Electronic Resources

Electronic resources include any work that has been digitally encoded and made available through the use of a computer. The data may be remotely accessed or held by the Libraries in a physical format such as compact disc. The Libraries acquire access to digital information through a variety of avenues, including providing links in the catalog to free resources on the internet, digitally reformatting texts and images in the Digital Library of Georgia, and purchasing or licensing commercial products. It is with the final category that this policy is concerned.

Electronic resources represent the most expensive category of materials in the Libraries’ budget. A variety of purchasing models exist, including one-time payment, payment spread over several years, and ongoing annual subscription. Even when the one-time option is chosen, an ongoing annual maintenance fee usually applies and may increase over time. Thus the purchase of an electronic resource can constitute a large and ongoing commitment of the Libraries’ resources and should be considered with this in mind. Subject selectors should also investigate whether a discounted price can be negotiated by making the purchase jointly with other libraries in such consortia as GETSM, ASERL, SOLINET, etc.

In the purchase of electronic resources, consideration of the following factors is essential:

  • While one academic school or department may be the primary users of an electronic resource, the resource must be available to the entire university community if the Libraries are to fund the purchase
  • For electronic journal subscriptions, long-term archival access to purchased content must be provided, either by the vendor of the electronic version or through other means
  • The licensing agreement must meet library, university, and state legal requirements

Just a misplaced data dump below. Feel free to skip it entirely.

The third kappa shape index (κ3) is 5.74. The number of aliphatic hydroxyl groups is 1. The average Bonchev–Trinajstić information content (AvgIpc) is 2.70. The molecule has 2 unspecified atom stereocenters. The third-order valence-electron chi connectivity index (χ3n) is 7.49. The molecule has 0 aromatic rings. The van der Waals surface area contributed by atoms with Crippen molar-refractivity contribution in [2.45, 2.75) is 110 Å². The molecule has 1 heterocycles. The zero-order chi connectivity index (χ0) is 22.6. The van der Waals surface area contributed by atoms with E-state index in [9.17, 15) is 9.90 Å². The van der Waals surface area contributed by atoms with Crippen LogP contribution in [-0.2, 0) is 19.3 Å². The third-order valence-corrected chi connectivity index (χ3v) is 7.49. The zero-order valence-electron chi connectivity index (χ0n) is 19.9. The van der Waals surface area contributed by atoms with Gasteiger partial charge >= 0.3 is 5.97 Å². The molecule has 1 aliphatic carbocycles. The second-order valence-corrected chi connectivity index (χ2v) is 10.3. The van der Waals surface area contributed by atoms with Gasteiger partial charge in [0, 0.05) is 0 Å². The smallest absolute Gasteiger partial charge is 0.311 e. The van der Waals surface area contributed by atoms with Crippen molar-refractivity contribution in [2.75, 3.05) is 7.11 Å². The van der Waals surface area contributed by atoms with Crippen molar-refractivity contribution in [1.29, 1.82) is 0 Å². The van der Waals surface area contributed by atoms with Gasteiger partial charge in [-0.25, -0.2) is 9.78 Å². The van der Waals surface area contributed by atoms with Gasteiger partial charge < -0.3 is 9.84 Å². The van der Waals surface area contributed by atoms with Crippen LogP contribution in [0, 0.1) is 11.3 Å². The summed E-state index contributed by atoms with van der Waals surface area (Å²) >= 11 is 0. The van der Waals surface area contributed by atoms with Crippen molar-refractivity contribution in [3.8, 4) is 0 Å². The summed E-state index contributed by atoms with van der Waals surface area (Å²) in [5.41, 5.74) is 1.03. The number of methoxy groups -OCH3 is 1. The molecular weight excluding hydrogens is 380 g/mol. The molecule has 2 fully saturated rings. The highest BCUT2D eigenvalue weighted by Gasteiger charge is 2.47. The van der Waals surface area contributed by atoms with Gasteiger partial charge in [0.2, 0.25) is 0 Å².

The following additional factors may influence the decision to purchase an electronic resource:

  • The resource provides added value over the print version (if applicable) in the form of greater searching capabilities, more frequent updates, multimedia data provided that is unavailable in print, etc.
  • There is little overlap with other electronic resources
  • Remote access is preferable to physical ownership in the form of CDs or other formats
  • Full-text content or reliable links to full-text are provided
  • Links are frequently checked and well maintained
  • No plug-ins or other extra software or hardware are required to use the resource
  • Number of simultaneous users is unlimited
  • Use statistics are provided
  • Resource is compatible with a variety of web browsers
  • Navigation is easy and clearly explained
  • Effective tutorials or other forms of help are provided
  • Downloading and printing options are clearly explained and function reliably
  • Updates are regular and timely
  • Vendor has a reputation for prompt and effective technical support


The Libraries’ microform collections provide significant resources for research in a wide variety of subject areas. Microform types include microfilm, microfiche, microprint, and microcards.

With the advent of electronic resources, microforms are not purchased as heavily by the Libraries as in former times, but when microform is the only available or most appropriate format needed by researchers, the Libraries will make an effort to acquire it as funding permits. Silver halide is the preferred type of microform, as other types such as diazo and vesicular have uncertain longevity.

Audio and Visual Materials

The Media Department houses the Libraries’ collection of commercially distributed audio and visual materials. Materials for this collection are selected by faculty request or in support of the university curriculum, with special emphasis on television studies and Georgia-related topics. Most selection decisions are made by Media Department librarians and staff, but subject selectors elsewhere in the organization may also use their funds to purchase audio-visual resources.

The Music Library serves as the primary access point for music audio and video recordings. CDs and DVDs are the most common formats currently collected, but the collection also includes other formats such as LPs, audio cassettes, VHS tapes, and Laserdiscs.

The Curriculum Materials Library collects audio-visual materials for teacher training and education.